Post-fire juvenile period of plants in south-west Australia forets and implications for fire management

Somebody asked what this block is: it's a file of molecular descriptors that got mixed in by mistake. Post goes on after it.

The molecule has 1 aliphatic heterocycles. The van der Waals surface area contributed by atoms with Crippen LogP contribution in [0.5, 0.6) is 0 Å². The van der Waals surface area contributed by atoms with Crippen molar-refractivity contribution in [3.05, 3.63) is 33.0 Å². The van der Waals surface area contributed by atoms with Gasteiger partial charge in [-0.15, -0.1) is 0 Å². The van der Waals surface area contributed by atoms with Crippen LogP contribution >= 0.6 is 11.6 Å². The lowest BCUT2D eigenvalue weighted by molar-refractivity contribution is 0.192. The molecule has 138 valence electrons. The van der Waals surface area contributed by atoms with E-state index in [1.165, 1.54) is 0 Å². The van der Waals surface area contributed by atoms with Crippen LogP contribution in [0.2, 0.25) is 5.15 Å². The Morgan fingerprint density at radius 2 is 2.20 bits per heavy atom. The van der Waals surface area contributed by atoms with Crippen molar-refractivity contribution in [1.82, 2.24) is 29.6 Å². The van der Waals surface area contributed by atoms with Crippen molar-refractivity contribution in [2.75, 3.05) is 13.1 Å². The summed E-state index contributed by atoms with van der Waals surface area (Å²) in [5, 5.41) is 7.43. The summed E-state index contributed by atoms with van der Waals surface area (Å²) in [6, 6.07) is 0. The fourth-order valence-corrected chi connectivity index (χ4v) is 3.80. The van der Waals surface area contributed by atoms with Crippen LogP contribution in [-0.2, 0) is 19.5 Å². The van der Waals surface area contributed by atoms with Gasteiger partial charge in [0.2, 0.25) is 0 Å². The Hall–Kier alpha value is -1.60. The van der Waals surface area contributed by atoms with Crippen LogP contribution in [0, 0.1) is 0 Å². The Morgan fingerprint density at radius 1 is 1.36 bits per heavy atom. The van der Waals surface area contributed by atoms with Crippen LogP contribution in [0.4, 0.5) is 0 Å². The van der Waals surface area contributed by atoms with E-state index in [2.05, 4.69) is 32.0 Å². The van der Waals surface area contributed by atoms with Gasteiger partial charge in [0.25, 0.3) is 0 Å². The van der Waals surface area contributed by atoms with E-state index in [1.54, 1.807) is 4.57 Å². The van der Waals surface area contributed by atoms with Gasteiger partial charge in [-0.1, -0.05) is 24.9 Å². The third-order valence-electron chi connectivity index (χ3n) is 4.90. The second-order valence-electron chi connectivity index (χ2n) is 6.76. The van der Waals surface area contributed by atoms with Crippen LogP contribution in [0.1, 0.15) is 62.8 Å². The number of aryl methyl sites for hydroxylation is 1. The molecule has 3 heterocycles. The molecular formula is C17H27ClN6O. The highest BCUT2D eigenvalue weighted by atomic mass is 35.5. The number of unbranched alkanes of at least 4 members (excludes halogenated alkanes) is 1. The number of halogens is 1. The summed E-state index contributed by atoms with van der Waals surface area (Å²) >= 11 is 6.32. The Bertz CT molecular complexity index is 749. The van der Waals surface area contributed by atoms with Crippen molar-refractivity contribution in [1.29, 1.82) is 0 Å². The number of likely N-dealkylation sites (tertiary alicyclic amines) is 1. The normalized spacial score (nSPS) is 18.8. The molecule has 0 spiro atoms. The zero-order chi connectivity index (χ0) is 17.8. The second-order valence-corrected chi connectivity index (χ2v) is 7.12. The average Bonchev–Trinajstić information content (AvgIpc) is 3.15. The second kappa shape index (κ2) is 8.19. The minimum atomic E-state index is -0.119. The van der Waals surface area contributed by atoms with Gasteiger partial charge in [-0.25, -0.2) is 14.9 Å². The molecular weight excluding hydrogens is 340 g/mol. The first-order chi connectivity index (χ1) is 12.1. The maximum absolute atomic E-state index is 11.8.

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Regular prescribed burning to manage the accumulation of flammable live and dead vegetation(fuel) is a strategy for ameliorating wildfire impacts in fire-prone environments. The intervalbetween prescribed fires needs to be sufficient to manage fuel accumulation but it should also beecologically acceptable. Time to first flowering after fire (juvenile period) is a biological indicatorthat can be used to guide minimum intervals between fires to conserve plant diversity. A survey of639 plant species in forests and associated ecosystems of south-west Western Australian revealedthat 97% of understorey species reached flowering age within 3 years of fire and all speciesreached flowering age within 5 years of fire. Within species variation was evident, with plants atthe drier end of their range taking longer to reach flowering age. Fire sensitive plants, beingobligate seeder species with longer juvenile periods (> 3 years), mostly occurred in low rainfallzones so took longer to mature, or in habitats that were less prone to fire because they remainedmoist for a longer period or because surface fuels were inherently sparse and discontinuous. Dueto uncertainty about the reproductive biology and seed bank dynamics of most of the flora, werecommend that the conservative minimum interval between fires that are lethal to fire sensitiveplants is about twice the juvenile period of the slowest maturing species in the community.Occasional landscape fires at shorter intervals would be ecologically acceptable only if these fireswere of a sufficiently low intensity as to not kill plants with long juvenile periods, or were patchyand did not burn the habitats in which they occur.
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